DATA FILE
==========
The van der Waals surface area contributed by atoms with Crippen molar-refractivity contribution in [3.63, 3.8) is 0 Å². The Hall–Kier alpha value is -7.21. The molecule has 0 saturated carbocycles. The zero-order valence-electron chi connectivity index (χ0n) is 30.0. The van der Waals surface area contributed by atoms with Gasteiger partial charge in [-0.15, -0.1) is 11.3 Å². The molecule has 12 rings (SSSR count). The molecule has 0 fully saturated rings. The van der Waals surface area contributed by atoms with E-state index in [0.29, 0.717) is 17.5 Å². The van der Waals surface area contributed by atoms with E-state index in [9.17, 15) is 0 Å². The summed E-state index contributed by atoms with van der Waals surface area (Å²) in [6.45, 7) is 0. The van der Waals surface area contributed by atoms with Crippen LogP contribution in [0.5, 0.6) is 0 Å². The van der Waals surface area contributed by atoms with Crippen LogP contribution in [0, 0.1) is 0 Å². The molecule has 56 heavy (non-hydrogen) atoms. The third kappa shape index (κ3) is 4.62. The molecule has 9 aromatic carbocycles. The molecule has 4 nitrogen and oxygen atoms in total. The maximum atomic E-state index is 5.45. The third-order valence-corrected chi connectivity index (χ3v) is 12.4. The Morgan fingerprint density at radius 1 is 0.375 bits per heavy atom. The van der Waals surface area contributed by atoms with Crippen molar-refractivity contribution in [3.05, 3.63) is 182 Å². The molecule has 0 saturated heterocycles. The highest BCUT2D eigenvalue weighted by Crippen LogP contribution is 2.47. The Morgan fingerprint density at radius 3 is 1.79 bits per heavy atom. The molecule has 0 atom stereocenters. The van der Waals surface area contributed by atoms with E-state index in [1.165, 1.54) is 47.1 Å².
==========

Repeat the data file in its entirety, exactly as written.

The van der Waals surface area contributed by atoms with Crippen molar-refractivity contribution in [3.63, 3.8) is 0 Å². The Hall–Kier alpha value is -7.21. The molecule has 0 saturated carbocycles. The zero-order valence-electron chi connectivity index (χ0n) is 30.0. The van der Waals surface area contributed by atoms with Gasteiger partial charge in [-0.15, -0.1) is 11.3 Å². The molecule has 12 rings (SSSR count). The molecule has 0 fully saturated rings. The van der Waals surface area contributed by atoms with E-state index in [0.29, 0.717) is 17.5 Å². The van der Waals surface area contributed by atoms with E-state index in [9.17, 15) is 0 Å². The summed E-state index contributed by atoms with van der Waals surface area (Å²) in [6.45, 7) is 0. The van der Waals surface area contributed by atoms with Crippen LogP contribution in [0.5, 0.6) is 0 Å². The van der Waals surface area contributed by atoms with Crippen LogP contribution in [0, 0.1) is 0 Å². The molecule has 56 heavy (non-hydrogen) atoms. The third kappa shape index (κ3) is 4.62. The molecule has 9 aromatic carbocycles. The molecule has 4 nitrogen and oxygen atoms in total. The maximum atomic E-state index is 5.45. The third-order valence-corrected chi connectivity index (χ3v) is 12.4. The Morgan fingerprint density at radius 1 is 0.375 bits per heavy atom. The van der Waals surface area contributed by atoms with Crippen molar-refractivity contribution in [3.05, 3.63) is 182 Å². The molecule has 0 saturated heterocycles. The highest BCUT2D eigenvalue weighted by Crippen LogP contribution is 2.47. The Morgan fingerprint density at radius 3 is 1.79 bits per heavy atom. The molecule has 0 atom stereocenters. The van der Waals surface area contributed by atoms with E-state index in [1.165, 1.54) is 47.1 Å².